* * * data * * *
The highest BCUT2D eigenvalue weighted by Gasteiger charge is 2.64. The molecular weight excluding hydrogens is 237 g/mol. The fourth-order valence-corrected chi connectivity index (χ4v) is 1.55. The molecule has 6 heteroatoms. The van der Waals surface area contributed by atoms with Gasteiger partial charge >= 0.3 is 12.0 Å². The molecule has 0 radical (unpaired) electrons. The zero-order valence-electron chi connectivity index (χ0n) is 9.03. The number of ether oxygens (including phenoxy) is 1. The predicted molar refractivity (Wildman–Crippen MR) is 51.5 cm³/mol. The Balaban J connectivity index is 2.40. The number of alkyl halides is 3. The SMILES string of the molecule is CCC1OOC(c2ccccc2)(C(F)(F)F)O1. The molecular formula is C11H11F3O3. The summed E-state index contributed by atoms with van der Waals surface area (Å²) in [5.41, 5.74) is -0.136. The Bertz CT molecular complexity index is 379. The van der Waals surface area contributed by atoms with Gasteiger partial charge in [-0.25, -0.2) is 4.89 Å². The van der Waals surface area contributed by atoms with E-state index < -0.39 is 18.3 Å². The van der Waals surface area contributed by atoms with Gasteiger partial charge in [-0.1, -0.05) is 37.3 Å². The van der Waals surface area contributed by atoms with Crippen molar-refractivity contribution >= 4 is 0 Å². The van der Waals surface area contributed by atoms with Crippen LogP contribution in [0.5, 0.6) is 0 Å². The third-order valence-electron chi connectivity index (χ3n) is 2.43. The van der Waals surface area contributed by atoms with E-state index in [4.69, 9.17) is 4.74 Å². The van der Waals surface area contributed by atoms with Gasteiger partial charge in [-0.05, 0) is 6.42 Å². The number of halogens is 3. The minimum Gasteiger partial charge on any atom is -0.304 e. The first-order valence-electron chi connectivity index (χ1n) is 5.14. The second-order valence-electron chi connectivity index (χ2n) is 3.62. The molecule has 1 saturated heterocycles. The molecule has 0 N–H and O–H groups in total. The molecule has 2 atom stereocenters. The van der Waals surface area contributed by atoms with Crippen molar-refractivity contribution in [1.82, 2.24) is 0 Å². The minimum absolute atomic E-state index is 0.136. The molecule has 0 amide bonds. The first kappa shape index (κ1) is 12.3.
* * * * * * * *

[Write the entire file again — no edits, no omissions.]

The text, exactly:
The highest BCUT2D eigenvalue weighted by Gasteiger charge is 2.64. The molecular weight excluding hydrogens is 237 g/mol. The fourth-order valence-corrected chi connectivity index (χ4v) is 1.55. The molecule has 6 heteroatoms. The van der Waals surface area contributed by atoms with Gasteiger partial charge >= 0.3 is 12.0 Å². The molecule has 0 radical (unpaired) electrons. The zero-order valence-electron chi connectivity index (χ0n) is 9.03. The number of ether oxygens (including phenoxy) is 1. The predicted molar refractivity (Wildman–Crippen MR) is 51.5 cm³/mol. The Balaban J connectivity index is 2.40. The number of alkyl halides is 3. The SMILES string of the molecule is CCC1OOC(c2ccccc2)(C(F)(F)F)O1. The molecular formula is C11H11F3O3. The summed E-state index contributed by atoms with van der Waals surface area (Å²) in [5.41, 5.74) is -0.136. The Bertz CT molecular complexity index is 379. The van der Waals surface area contributed by atoms with Gasteiger partial charge in [-0.25, -0.2) is 4.89 Å². The van der Waals surface area contributed by atoms with E-state index < -0.39 is 18.3 Å². The van der Waals surface area contributed by atoms with Gasteiger partial charge in [-0.1, -0.05) is 37.3 Å². The van der Waals surface area contributed by atoms with Crippen molar-refractivity contribution >= 4 is 0 Å². The van der Waals surface area contributed by atoms with Crippen LogP contribution in [0.5, 0.6) is 0 Å². The third-order valence-electron chi connectivity index (χ3n) is 2.43. The van der Waals surface area contributed by atoms with E-state index in [4.69, 9.17) is 4.74 Å². The van der Waals surface area contributed by atoms with Gasteiger partial charge in [-0.05, 0) is 6.42 Å². The number of halogens is 3. The minimum Gasteiger partial charge on any atom is -0.304 e. The first-order valence-electron chi connectivity index (χ1n) is 5.14. The second-order valence-electron chi connectivity index (χ2n) is 3.62. The molecule has 1 saturated heterocycles. The molecule has 0 N–H and O–H groups in total. The molecule has 2 atom stereocenters. The van der Waals surface area contributed by atoms with Crippen molar-refractivity contribution in [1.82, 2.24) is 0 Å². The minimum absolute atomic E-state index is 0.136. The molecule has 0 amide bonds. The first kappa shape index (κ1) is 12.3.